Adopting this approach occasionally may lead us to think that we all need to re-evaluate what lessons we think we have learnt, as what may seem like success in the short-term may not seem quite as successful in the longer-term as the pandemic goes through a series of waves.

So, what have we really learnt about the virus and how it is transmitted and behaves? 

  • Who transmits the virus? In the early months of 2020, we did not appreciate the extent to which this virus has the potential to be transmitted asymptomatically. The fact that asymptomatic transmission is a significant factor changes the whole way we need to think of this virus, as well as manage it. As the head of one of the national systems told me in frustration in March of this year: “Ebola was easy – you knew who was sick and who was not – and you knew that there were not going to be significant numbers of people around who were totally asymptomatic. The implication of this is that we do not know how best to deploy what resources we have.” Personally, I was shocked to hear this. Ebola was the condition we all fear more than any other and to describe it as “easy” to manage is an understatement of course, but the point made is relevant. 
  • How does this virus get transmitted? We know it’s a respiratory virus, and so we also know that we need to manage transmission using hygiene like washing hands and wearing masks in enclosed places – but what are the viruses it behaves like? How does it appear to operate? Initial approaches in early 2020 were based on our response to the flu virus, including atypical flu viruses like H1N1. What is becoming clearer is that it is becoming more likely that this virus spreads most efficiently in a different way. Thus, the most “efficient” spread is not necessarily the more predictable linear spread of flu viruses, but a more random spread. One which is more dependent on the environment – and where certain factors like crowded places, close contact and closed places can give rise to “superspreading” events. We have certainly seen this happen in churches, markets and other places.      


The implications around our better understanding of the virus are significant when it comes to how best to manage a test and trace system, as well as messaging. In this context, Japan has been a place where all of this has come together. The public messaging around the “three Cs” – avoiding crowded places, close contact and closed places, and the use of artificial intelligence and data to perform ‘retrograde contact tracing’ which identifies common places and people within them that seem to be present in high numbers of infected people. This approach then leads to meticulous and exhaustive approaches to manage to identify anyone who was in these places, thus potentially extinguishing transmission emanating from the superspreading events or places.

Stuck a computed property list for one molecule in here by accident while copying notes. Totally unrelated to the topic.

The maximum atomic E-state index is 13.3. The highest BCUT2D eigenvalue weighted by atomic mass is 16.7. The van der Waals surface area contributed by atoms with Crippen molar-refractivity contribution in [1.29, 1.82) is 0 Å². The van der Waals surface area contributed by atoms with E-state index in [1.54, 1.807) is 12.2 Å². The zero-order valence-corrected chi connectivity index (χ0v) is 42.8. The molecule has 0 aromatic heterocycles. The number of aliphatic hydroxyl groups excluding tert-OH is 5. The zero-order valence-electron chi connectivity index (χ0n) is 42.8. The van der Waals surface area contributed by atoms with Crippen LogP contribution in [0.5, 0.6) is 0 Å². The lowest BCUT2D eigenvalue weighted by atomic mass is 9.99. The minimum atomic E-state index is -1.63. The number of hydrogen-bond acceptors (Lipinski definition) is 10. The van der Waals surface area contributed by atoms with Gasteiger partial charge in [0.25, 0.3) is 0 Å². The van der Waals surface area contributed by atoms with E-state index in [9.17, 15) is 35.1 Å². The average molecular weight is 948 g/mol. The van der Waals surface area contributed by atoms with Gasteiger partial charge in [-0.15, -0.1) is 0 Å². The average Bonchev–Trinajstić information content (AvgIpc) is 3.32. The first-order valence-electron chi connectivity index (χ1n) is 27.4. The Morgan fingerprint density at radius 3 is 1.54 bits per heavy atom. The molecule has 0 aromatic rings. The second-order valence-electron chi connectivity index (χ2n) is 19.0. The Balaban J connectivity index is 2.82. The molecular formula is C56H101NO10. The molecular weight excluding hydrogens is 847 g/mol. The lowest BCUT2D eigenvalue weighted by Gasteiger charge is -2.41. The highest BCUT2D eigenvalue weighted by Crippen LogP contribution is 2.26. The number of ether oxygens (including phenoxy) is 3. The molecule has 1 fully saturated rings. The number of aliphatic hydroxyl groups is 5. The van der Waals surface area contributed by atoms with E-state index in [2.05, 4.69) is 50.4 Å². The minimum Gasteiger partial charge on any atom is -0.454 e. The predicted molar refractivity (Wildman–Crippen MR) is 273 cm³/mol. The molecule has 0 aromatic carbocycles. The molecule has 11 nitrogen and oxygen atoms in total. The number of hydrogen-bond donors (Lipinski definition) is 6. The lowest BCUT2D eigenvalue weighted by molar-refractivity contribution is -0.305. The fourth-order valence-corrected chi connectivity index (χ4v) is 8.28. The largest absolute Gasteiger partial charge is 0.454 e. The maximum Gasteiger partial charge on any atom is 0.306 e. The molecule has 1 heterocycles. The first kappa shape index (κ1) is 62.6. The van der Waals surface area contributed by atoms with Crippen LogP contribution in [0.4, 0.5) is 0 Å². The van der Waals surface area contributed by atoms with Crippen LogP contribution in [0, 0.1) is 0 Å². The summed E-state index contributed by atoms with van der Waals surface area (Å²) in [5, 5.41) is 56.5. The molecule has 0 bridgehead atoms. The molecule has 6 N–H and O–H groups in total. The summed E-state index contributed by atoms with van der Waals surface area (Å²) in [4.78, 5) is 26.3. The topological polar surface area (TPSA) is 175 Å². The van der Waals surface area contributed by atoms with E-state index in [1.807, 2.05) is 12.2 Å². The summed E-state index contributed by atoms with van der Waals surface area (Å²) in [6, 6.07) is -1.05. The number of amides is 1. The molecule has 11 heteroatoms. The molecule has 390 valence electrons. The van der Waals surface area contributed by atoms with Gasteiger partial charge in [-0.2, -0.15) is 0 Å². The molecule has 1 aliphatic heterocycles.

This is a wonderful real example of how best to use the data we have and how best to manage to reduce transmission by concentrating your resources to get the best potential gain.

We must still learn how to use data more effectively

We now know this disease and its manifestations better, and our knowledge around treatment has also improved. Furthermore, we can also better predict who, out of the people infected, is more likely to require ventilation, which has been demonstrated by countries like Israel who have used existing and historic EMR data and techniques, like the deployment of artificial intelligence to identify insights in this area.  

The real lesson, however, is around the use of data and the trust we still need to engender amongst our populations to allow technology to play its part in assisting us in mitigating the worst of this pandemic. The potential of using mobile phone technology or the use of tokens amongst populations to assist in the management of test and trace is starting to be better understood, as are the technological limitations which still exist, although the likelihood is that these will be overcome.  

What is more problematic is the fact that this pandemic has highlighted that we have not done enough to assist our populations to understand the benefit of technology and the fact that the use of data to personalise their health and care is in their interest. The conversations about privacy, secondary use of data, and the potential to overlay data which will allow us to deliver a far more personalised and appropriate offering to people have not been well articulated. The potential adverse effects associated with the inappropriate use of data predominate when one looks to the column inches in newspapers or in the media.

‘Trust takes years to build, seconds to break and forever to repair’ 

We need to continue to have these conversations where they have started and start to have these conversations where they have not. If there is something which history teaches us, it is that in places which have had an open vigorous and prolonged debate around the most appropriate secondary use of data, the chances of a successful conclusion increase. By success, I refer to a place where the balance between the rights of the citizen to privacy is given the weight it deserves, and this is balanced by the potential advantages of an individual allowing their data to be used in a predetermined and mutually agreed manner.

These discussions are not likely to be simple, as the journey to get to a situation of trust never is. As we know, trust takes years to build, seconds to break and forever to repair.  

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